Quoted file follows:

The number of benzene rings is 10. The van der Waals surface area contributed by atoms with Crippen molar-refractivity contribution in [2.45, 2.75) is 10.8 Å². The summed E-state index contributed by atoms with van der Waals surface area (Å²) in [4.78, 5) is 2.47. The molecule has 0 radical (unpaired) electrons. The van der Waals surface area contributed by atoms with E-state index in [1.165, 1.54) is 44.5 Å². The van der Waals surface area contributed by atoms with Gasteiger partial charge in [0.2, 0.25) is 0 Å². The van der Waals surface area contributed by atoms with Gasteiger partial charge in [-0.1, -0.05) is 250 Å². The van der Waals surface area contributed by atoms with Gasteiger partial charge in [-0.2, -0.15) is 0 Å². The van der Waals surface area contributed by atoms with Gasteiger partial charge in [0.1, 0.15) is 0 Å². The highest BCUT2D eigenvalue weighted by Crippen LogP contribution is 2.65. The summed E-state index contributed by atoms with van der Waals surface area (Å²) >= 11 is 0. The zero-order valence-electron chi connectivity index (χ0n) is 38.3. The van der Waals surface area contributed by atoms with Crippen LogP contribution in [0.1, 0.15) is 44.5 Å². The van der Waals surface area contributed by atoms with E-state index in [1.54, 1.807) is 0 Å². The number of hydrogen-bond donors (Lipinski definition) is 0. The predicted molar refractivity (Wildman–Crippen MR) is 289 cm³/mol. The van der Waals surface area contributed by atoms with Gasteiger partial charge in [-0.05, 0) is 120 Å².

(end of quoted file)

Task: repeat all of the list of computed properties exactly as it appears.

The number of benzene rings is 10. The van der Waals surface area contributed by atoms with Crippen molar-refractivity contribution in [2.45, 2.75) is 10.8 Å². The summed E-state index contributed by atoms with van der Waals surface area (Å²) in [4.78, 5) is 2.47. The molecule has 0 radical (unpaired) electrons. The van der Waals surface area contributed by atoms with E-state index in [1.165, 1.54) is 44.5 Å². The van der Waals surface area contributed by atoms with Gasteiger partial charge in [0.2, 0.25) is 0 Å². The van der Waals surface area contributed by atoms with Gasteiger partial charge in [-0.1, -0.05) is 250 Å². The van der Waals surface area contributed by atoms with Gasteiger partial charge in [-0.2, -0.15) is 0 Å². The van der Waals surface area contributed by atoms with Gasteiger partial charge in [0.1, 0.15) is 0 Å². The highest BCUT2D eigenvalue weighted by Crippen LogP contribution is 2.65. The summed E-state index contributed by atoms with van der Waals surface area (Å²) >= 11 is 0. The zero-order valence-electron chi connectivity index (χ0n) is 38.3. The van der Waals surface area contributed by atoms with Crippen LogP contribution in [0.1, 0.15) is 44.5 Å². The van der Waals surface area contributed by atoms with E-state index in [1.54, 1.807) is 0 Å². The number of hydrogen-bond donors (Lipinski definition) is 0. The predicted molar refractivity (Wildman–Crippen MR) is 289 cm³/mol. The van der Waals surface area contributed by atoms with Gasteiger partial charge in [-0.05, 0) is 120 Å².